from The American Heritage® Dictionary of the English Language, 4th Edition
- n. Any of various chiefly Old World birds of the family Motacillidae, having a slender body with a long tail that constantly wags.
from Wiktionary, Creative Commons Attribution/Share-Alike License
- n. Any of various small passerine birds of the family Motacillidae, of the Old World, notable for their long tails.
from the GNU version of the Collaborative International Dictionary of English
- n. Any one of many species of Old World singing birds belonging to Motacilla and several allied genera of the family Motacillidæ. They have the habit of constantly jerking their long tails up and down, whence the name.
from The Century Dictionary and Cyclopedia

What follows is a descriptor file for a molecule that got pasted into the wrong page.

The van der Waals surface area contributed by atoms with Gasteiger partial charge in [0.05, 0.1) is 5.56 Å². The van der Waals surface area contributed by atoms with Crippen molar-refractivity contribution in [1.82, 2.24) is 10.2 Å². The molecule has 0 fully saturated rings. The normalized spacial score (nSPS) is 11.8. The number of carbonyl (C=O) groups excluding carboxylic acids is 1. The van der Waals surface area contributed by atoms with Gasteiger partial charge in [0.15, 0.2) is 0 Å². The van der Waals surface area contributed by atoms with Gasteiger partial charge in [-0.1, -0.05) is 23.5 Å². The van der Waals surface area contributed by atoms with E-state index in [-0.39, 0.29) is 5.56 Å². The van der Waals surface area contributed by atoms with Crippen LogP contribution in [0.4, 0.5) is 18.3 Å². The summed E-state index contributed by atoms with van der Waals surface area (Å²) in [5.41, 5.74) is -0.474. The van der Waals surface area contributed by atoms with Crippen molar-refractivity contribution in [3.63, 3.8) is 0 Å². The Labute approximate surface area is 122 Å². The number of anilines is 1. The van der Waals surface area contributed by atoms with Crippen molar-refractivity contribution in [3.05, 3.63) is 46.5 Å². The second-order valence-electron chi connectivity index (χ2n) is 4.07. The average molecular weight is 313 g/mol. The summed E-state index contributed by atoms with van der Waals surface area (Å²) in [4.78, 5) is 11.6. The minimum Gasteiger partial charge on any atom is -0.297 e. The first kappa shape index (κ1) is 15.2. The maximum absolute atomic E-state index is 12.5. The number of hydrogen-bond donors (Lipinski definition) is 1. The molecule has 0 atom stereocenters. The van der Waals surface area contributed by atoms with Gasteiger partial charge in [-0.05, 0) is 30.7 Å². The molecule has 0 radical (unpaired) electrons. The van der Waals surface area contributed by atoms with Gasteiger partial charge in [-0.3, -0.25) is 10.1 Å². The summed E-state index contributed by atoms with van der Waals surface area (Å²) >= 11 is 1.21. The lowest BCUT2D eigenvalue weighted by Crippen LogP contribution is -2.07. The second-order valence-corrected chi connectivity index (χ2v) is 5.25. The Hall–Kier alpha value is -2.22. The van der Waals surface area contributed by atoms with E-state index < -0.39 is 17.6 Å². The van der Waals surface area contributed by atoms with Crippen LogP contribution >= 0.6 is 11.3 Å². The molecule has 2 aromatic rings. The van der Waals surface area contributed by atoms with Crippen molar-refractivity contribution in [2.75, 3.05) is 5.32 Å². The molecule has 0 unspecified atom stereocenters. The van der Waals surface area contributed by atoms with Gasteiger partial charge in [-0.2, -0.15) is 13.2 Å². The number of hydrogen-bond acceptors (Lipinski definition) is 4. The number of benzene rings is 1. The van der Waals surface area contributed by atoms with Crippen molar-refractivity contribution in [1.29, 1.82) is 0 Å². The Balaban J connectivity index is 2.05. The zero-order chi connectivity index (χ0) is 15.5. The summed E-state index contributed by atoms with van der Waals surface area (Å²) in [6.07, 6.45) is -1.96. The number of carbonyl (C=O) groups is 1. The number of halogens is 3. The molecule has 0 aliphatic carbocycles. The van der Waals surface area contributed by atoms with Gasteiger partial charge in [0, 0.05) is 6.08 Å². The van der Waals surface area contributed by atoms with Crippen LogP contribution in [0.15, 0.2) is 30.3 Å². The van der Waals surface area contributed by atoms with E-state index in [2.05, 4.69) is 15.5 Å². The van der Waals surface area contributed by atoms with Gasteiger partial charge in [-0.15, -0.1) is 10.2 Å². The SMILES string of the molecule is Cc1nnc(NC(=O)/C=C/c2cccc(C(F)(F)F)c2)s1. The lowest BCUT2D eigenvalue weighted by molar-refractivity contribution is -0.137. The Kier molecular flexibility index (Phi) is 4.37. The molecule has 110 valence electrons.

- n. Any bird of the family Motacillidæ (which see): so called from the continual wagging motion of the tail.
- n. Some Similar bird. In the United States the name is frequently given to two birds of the genus Seiurus, the common water-thrush and the large-billed water-thrush, S. nævius and S. motacilla, members of the family Mniotiltidæ, or American warblers. See cut under Seiurus.
- n. A term of familiarity or contempt.
- n. A pert person.
- To flutter; move the wings and tail like a wagtail.
from WordNet 3.0 Copyright 2006 by Princeton University. All rights reserved.
- n. Old World bird having a very long tail that jerks up and down as it walks
wag + tail (Wiktionary)